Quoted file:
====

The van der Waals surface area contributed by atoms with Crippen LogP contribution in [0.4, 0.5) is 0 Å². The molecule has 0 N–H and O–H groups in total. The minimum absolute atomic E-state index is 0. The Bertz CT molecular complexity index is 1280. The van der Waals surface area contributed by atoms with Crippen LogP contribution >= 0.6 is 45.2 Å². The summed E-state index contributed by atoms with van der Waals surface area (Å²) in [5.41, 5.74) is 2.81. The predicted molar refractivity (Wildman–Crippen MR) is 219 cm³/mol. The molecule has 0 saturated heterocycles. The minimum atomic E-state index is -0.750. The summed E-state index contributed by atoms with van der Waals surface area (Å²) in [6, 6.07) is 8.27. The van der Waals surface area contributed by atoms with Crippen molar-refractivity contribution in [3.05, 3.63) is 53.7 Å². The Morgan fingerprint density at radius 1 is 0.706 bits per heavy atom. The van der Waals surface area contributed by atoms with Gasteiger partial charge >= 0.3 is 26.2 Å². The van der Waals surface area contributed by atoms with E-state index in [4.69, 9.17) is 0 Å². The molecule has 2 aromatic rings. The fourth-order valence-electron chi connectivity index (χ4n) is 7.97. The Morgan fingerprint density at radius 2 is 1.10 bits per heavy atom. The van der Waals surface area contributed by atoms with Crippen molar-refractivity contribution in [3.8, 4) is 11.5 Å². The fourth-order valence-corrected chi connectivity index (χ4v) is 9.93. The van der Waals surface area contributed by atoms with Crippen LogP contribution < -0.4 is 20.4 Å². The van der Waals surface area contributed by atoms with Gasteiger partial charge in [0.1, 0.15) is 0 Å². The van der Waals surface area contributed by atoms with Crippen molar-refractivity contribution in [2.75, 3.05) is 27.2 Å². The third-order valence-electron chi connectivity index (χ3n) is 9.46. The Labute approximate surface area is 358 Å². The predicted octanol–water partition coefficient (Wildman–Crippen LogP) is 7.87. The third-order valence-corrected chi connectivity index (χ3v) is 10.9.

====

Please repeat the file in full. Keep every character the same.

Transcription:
The van der Waals surface area contributed by atoms with Crippen LogP contribution in [0.4, 0.5) is 0 Å². The molecule has 0 N–H and O–H groups in total. The minimum absolute atomic E-state index is 0. The Bertz CT molecular complexity index is 1280. The van der Waals surface area contributed by atoms with Crippen LogP contribution >= 0.6 is 45.2 Å². The summed E-state index contributed by atoms with van der Waals surface area (Å²) in [5.41, 5.74) is 2.81. The predicted molar refractivity (Wildman–Crippen MR) is 219 cm³/mol. The molecule has 0 saturated heterocycles. The minimum atomic E-state index is -0.750. The summed E-state index contributed by atoms with van der Waals surface area (Å²) in [6, 6.07) is 8.27. The van der Waals surface area contributed by atoms with Crippen molar-refractivity contribution in [3.05, 3.63) is 53.7 Å². The Morgan fingerprint density at radius 1 is 0.706 bits per heavy atom. The van der Waals surface area contributed by atoms with Gasteiger partial charge >= 0.3 is 26.2 Å². The van der Waals surface area contributed by atoms with E-state index in [4.69, 9.17) is 0 Å². The molecule has 2 aromatic rings. The fourth-order valence-electron chi connectivity index (χ4n) is 7.97. The Morgan fingerprint density at radius 2 is 1.10 bits per heavy atom. The van der Waals surface area contributed by atoms with Crippen molar-refractivity contribution in [3.8, 4) is 11.5 Å². The fourth-order valence-corrected chi connectivity index (χ4v) is 9.93. The van der Waals surface area contributed by atoms with Crippen LogP contribution < -0.4 is 20.4 Å². The van der Waals surface area contributed by atoms with Gasteiger partial charge in [0.1, 0.15) is 0 Å². The van der Waals surface area contributed by atoms with Crippen molar-refractivity contribution in [2.75, 3.05) is 27.2 Å². The third-order valence-electron chi connectivity index (χ3n) is 9.46. The Labute approximate surface area is 358 Å². The predicted octanol–water partition coefficient (Wildman–Crippen LogP) is 7.87. The third-order valence-corrected chi connectivity index (χ3v) is 10.9.